On remand of the action from the Court of Appeals, the District Court heard oral argument on June 5, 2013 on three motions pending before it – Gore’s motion requesting a determination that Gore’s infringement was not willful, Gore’s motion for a new trial, and the company’s motion to execute on the judgment with respect to all amounts other than enhanced damages due to willfulness. On October 16, 2013, the District Court denied Gore’s motion for entry of a judgment holding that Gore’s infringement was not willful and Gore’s motion for a new trial. The District Court granted the company’s motion to execute on the judgment, holding that all aspects of the judgment relating to infringement were “final and non-appealable.” The District Court continued its stay on the execution of the judgment with respect to willfulness and the related enhanced damages.

On November 1, 2013, Gore paid to the company $894.3 million in cash (the “Gore Proceeds”), the total amount of the compensatory damages for infringement, including pre- and post-judgment interest, and the royalties accrued through September 30, 2013. Gore expressly reserved its right to appeal from the District Court’s rulings and notified the company that, if successful on appeal, it would seek to recover the amounts paid to the company. On December 5, 2013, Gore filed an appeal in the Court of Appeals on all of the District Court’s rulings, including the order denying Gore’s motion for a new trial. The Court of Appeals is scheduled to hear oral argument on Gore’s appeal of the District Court’s rulings on August 8, 2014.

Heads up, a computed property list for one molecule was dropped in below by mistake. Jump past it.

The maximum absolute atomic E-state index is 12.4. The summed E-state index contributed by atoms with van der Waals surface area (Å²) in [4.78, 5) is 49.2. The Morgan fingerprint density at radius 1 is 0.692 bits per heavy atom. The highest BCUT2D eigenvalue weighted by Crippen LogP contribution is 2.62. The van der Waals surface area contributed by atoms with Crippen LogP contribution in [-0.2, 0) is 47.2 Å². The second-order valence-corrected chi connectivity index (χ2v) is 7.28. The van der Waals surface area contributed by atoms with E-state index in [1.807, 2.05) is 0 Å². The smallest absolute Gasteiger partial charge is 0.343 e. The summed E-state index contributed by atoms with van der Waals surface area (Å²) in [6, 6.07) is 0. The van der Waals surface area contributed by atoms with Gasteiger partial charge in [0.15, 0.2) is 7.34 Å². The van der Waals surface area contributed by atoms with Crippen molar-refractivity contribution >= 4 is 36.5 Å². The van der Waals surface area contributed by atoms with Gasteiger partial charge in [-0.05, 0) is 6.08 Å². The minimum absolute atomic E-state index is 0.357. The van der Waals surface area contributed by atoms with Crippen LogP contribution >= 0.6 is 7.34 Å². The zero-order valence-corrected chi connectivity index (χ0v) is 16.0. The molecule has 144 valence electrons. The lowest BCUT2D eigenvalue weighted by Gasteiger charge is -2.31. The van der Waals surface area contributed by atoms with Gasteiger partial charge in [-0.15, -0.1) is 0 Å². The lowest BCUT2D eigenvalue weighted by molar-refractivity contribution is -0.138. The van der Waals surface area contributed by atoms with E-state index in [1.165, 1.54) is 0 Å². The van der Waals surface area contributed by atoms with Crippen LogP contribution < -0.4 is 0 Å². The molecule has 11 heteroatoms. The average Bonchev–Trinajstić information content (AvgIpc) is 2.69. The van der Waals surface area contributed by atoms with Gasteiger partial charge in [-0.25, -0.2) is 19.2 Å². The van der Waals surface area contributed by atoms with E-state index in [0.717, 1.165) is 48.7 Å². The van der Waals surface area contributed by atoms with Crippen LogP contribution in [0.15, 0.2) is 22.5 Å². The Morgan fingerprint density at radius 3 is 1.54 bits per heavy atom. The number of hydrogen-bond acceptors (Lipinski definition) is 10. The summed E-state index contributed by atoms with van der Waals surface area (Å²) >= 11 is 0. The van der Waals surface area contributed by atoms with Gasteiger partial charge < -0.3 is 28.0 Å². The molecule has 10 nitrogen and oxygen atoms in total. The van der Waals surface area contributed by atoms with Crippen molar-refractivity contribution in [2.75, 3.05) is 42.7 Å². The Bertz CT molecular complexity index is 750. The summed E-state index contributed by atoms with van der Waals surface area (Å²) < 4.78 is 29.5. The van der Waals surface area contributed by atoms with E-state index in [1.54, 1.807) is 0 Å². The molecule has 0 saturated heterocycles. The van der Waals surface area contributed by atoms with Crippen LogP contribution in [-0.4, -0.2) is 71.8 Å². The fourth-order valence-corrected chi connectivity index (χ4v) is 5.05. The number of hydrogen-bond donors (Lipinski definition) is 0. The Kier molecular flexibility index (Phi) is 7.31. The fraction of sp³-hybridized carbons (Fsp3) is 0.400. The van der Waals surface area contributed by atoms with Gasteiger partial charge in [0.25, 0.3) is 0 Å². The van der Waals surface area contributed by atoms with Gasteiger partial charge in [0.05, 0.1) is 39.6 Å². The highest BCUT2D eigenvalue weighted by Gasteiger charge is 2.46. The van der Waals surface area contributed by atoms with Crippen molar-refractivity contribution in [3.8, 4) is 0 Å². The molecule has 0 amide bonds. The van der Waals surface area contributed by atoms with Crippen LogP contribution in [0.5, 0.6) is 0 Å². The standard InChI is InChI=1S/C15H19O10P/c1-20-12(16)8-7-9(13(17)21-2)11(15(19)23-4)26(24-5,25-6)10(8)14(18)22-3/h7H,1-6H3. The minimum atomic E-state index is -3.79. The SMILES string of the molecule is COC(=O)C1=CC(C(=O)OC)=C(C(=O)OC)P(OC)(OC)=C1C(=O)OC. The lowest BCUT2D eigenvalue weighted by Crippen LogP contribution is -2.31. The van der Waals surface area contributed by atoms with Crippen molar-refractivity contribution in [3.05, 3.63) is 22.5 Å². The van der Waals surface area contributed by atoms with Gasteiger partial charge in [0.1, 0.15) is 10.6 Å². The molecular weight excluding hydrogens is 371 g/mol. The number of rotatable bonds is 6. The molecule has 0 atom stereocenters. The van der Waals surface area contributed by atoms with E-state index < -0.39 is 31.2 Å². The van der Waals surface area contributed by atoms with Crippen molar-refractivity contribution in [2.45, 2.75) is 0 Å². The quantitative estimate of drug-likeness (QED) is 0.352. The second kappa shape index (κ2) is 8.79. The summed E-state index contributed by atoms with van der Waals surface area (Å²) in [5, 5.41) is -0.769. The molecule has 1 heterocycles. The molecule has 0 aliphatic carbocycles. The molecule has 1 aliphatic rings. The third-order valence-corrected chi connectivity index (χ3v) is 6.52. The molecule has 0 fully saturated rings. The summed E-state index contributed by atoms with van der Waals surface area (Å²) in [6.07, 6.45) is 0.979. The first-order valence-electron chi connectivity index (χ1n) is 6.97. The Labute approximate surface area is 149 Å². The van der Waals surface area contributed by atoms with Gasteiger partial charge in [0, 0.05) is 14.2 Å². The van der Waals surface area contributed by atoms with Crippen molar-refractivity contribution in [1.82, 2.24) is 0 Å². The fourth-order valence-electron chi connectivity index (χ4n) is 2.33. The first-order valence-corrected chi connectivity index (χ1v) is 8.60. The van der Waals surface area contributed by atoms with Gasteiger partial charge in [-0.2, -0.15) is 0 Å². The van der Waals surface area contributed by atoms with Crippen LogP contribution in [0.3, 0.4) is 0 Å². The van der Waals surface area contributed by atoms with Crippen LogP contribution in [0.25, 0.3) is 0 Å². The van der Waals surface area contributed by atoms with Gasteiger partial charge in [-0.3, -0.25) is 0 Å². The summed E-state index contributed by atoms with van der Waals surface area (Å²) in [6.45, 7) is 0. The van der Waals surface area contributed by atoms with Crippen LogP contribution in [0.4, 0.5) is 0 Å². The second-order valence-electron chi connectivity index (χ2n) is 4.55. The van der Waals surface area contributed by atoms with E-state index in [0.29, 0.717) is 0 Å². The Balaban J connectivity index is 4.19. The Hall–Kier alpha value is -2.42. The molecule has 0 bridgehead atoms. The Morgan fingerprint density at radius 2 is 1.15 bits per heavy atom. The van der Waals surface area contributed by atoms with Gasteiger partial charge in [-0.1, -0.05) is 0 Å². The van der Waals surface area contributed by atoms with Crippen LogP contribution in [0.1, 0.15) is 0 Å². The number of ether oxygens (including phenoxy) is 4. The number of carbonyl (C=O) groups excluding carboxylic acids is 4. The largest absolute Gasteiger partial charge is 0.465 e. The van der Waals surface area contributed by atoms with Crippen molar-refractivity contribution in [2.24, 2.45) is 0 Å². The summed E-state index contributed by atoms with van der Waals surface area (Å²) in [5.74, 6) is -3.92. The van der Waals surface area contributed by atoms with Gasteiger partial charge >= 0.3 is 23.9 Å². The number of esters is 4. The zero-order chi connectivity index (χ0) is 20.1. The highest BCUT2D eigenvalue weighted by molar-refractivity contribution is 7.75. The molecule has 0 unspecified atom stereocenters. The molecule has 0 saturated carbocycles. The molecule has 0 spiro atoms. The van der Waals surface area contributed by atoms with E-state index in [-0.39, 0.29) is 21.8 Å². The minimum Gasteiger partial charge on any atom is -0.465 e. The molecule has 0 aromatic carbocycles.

In the fourth quarter of 2013, the company recorded a gain of $894.3 million ($557.4 million after tax) to other (income) expense, net, based on the District Court’s October 2013 rulings and the company’s receipt of the Gore Proceeds. In addition, the company received $37.6 million from Gore in April 2014 representing Gore’s calculation of royalties for its infringing sales for the quarter ended March 31, 2014. This royalty payment was recorded to revenue in the second quarter of 2014. Royalty payments of $75.2 million were recorded to revenue for the six months ended June 30, 2014. The company has received cumulative proceeds from Gore of $969.5 million. The company has concluded that the chance of Gore establishing its right to recover this cash is remote. The company continues to account for the enhanced damages awarded by the District Court due to Gore’s willfulness as a contingent gain.

The timing of final resolution of this litigation remains uncertain. The company cannot give any assurances that royalties for Gore’s future infringing sales will remain at or near historic levels.